Open banking is coming

Canadian Banks 2019

Open banking is coming to Canada and will have a profound impact on consumers and the financial services ecosystem. In its 2018 budget, the federal government announced that it was establishing a committee to explore the merits of open banking for Canada. As the concept gains traction around the world and consumer demands for increased convenience, price for value, data privacy and transparent consent drive a shift to new ways of doing business, it’s only a matter of time before open banking fundamentally reshapes the industry.

The introduction of open banking in Canada will change how this country’s banks work with one another and with other players in the financial services ecosystem. It will also be a major transformation for customers as the banks, financial technology companies (FinTechs) and other service providers will be able to introduce innovative products and services based on open access to data.

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What is open banking?

Essentially, open banking refers to the opening of internal bank customer data and processes to other parties through digital channels. It can include the secure sharing of customer-authorized financial data with third parties or the distribution of partner-based products, such as those created by technology companies like Apple Inc., to bank customers. Open banking offers many possibilities to improve financial services and the customer experience, ranging from more straightforward uses like account aggregation and facilitating client identification to a host of creative products and services to solve customer pain points.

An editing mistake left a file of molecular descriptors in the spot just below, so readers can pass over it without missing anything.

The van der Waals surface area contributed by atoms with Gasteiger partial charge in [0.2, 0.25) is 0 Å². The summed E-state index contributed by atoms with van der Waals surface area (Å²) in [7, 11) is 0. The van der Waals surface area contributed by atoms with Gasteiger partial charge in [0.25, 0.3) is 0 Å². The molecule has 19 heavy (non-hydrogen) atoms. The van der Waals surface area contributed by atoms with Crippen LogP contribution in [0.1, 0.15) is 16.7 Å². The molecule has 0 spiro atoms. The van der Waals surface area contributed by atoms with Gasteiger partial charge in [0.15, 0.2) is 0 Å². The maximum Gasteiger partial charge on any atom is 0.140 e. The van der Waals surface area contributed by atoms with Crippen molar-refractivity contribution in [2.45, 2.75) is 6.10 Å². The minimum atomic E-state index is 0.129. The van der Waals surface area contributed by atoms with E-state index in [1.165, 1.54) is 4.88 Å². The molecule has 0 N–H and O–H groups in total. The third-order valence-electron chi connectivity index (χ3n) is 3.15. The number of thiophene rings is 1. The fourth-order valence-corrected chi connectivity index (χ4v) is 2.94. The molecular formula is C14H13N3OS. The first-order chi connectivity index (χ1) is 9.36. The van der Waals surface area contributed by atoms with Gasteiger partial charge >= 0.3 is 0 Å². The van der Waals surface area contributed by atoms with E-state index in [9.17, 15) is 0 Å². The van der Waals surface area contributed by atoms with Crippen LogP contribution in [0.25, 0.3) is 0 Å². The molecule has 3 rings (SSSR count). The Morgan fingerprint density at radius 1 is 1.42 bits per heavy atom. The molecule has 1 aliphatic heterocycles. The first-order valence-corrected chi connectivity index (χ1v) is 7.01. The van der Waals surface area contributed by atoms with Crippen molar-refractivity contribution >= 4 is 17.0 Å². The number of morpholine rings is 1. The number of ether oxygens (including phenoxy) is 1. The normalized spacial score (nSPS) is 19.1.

Many of the ideas behind open banking have been around for some time, but it has only been in the past few years that policy-makers have started introducing regulations to move the issue forward. A number of jurisdictions, including the United Kingdom, the European Union and Australia, are now leading the way on the opportunities offered by open banking. 

In January 2019, the advisory committee released a consultation paper that reviewed the merits, potential benefits and ways to manage the possible risks of open banking. The paper is now seeking views on some of those issues as the advisory committee moves toward looking at implementation questions ahead of its report to the Minister of Finance.

Read PwC Canada's submission

Important questions in an open banking framework include whether participation by banks is mandatory or voluntary and which products it applies to, such as chequing versus savings accounts, credit cards, mortgages and personal or business loans. Open banking can take many forms:

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"If we can figure out how to solve for security, transparency and control, we can have an open banking system in this country that could work very well, in my view."

Darryl White, CEO, BMO Financial Group

Explore the key focus areas